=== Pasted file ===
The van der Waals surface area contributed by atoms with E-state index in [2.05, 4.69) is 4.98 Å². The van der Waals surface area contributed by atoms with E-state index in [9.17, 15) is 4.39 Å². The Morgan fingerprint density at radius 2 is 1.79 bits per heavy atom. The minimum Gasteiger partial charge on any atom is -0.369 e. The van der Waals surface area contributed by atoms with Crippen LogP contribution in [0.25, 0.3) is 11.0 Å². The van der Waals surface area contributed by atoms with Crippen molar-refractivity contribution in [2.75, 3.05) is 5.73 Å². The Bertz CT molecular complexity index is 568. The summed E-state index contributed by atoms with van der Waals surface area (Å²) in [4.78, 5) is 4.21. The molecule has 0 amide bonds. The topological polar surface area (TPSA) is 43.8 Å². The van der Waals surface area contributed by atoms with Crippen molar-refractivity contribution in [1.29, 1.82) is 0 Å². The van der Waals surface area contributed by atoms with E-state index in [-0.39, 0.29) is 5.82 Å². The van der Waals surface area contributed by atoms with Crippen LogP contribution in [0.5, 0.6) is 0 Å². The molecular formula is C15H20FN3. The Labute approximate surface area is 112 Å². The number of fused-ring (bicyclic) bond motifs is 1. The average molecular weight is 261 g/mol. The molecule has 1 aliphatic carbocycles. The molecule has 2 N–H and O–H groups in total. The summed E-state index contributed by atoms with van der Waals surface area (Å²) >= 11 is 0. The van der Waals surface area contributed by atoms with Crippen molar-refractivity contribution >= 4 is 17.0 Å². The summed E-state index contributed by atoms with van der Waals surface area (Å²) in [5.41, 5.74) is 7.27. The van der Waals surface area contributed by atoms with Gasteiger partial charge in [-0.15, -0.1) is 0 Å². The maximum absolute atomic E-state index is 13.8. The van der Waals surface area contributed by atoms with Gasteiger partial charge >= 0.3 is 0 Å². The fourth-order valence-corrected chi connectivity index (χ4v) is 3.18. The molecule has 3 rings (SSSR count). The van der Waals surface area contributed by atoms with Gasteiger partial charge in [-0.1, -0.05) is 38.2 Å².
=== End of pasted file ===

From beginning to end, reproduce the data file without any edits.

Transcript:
The van der Waals surface area contributed by atoms with E-state index in [2.05, 4.69) is 4.98 Å². The van der Waals surface area contributed by atoms with E-state index in [9.17, 15) is 4.39 Å². The Morgan fingerprint density at radius 2 is 1.79 bits per heavy atom. The minimum Gasteiger partial charge on any atom is -0.369 e. The van der Waals surface area contributed by atoms with Crippen LogP contribution in [0.25, 0.3) is 11.0 Å². The van der Waals surface area contributed by atoms with Crippen molar-refractivity contribution in [2.75, 3.05) is 5.73 Å². The Bertz CT molecular complexity index is 568. The summed E-state index contributed by atoms with van der Waals surface area (Å²) in [4.78, 5) is 4.21. The molecule has 0 amide bonds. The topological polar surface area (TPSA) is 43.8 Å². The van der Waals surface area contributed by atoms with Crippen molar-refractivity contribution in [1.29, 1.82) is 0 Å². The van der Waals surface area contributed by atoms with E-state index in [-0.39, 0.29) is 5.82 Å². The van der Waals surface area contributed by atoms with Crippen LogP contribution in [0.5, 0.6) is 0 Å². The molecular formula is C15H20FN3. The Labute approximate surface area is 112 Å². The number of fused-ring (bicyclic) bond motifs is 1. The average molecular weight is 261 g/mol. The molecule has 1 aliphatic carbocycles. The molecule has 2 N–H and O–H groups in total. The summed E-state index contributed by atoms with van der Waals surface area (Å²) >= 11 is 0. The van der Waals surface area contributed by atoms with Crippen molar-refractivity contribution >= 4 is 17.0 Å². The summed E-state index contributed by atoms with van der Waals surface area (Å²) in [5.41, 5.74) is 7.27. The van der Waals surface area contributed by atoms with Gasteiger partial charge in [-0.15, -0.1) is 0 Å². The maximum absolute atomic E-state index is 13.8. The van der Waals surface area contributed by atoms with Gasteiger partial charge >= 0.3 is 0 Å². The fourth-order valence-corrected chi connectivity index (χ4v) is 3.18. The molecule has 3 rings (SSSR count). The van der Waals surface area contributed by atoms with Gasteiger partial charge in [-0.1, -0.05) is 38.2 Å².